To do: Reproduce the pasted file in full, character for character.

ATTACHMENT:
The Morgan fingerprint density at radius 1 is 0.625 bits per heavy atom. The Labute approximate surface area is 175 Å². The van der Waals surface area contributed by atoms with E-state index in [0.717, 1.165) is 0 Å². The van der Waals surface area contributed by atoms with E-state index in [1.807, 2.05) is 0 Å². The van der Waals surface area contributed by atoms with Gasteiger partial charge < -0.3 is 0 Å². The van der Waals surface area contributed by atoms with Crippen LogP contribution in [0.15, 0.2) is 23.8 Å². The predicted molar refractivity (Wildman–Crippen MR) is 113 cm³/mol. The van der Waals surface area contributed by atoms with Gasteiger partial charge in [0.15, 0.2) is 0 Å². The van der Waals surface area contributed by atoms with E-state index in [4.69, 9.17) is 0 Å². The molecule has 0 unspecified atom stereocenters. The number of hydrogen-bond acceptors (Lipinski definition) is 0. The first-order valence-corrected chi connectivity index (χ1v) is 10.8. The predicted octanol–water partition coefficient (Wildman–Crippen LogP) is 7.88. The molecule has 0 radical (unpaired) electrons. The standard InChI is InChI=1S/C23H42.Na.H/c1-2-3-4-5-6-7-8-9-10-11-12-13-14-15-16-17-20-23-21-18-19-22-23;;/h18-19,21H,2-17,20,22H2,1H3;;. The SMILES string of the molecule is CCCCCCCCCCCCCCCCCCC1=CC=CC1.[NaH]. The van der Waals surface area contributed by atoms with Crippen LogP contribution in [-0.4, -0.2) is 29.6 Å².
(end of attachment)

The Morgan fingerprint density at radius 1 is 0.625 bits per heavy atom. The Labute approximate surface area is 175 Å². The van der Waals surface area contributed by atoms with E-state index in [0.717, 1.165) is 0 Å². The van der Waals surface area contributed by atoms with E-state index in [1.807, 2.05) is 0 Å². The van der Waals surface area contributed by atoms with Gasteiger partial charge < -0.3 is 0 Å². The van der Waals surface area contributed by atoms with Crippen LogP contribution in [0.15, 0.2) is 23.8 Å². The predicted molar refractivity (Wildman–Crippen MR) is 113 cm³/mol. The van der Waals surface area contributed by atoms with Gasteiger partial charge in [0.15, 0.2) is 0 Å². The van der Waals surface area contributed by atoms with E-state index in [4.69, 9.17) is 0 Å². The molecule has 0 unspecified atom stereocenters. The number of hydrogen-bond acceptors (Lipinski definition) is 0. The first-order valence-corrected chi connectivity index (χ1v) is 10.8. The predicted octanol–water partition coefficient (Wildman–Crippen LogP) is 7.88. The molecule has 0 radical (unpaired) electrons. The standard InChI is InChI=1S/C23H42.Na.H/c1-2-3-4-5-6-7-8-9-10-11-12-13-14-15-16-17-20-23-21-18-19-22-23;;/h18-19,21H,2-17,20,22H2,1H3;;. The SMILES string of the molecule is CCCCCCCCCCCCCCCCCCC1=CC=CC1.[NaH]. The van der Waals surface area contributed by atoms with Crippen LogP contribution in [-0.4, -0.2) is 29.6 Å².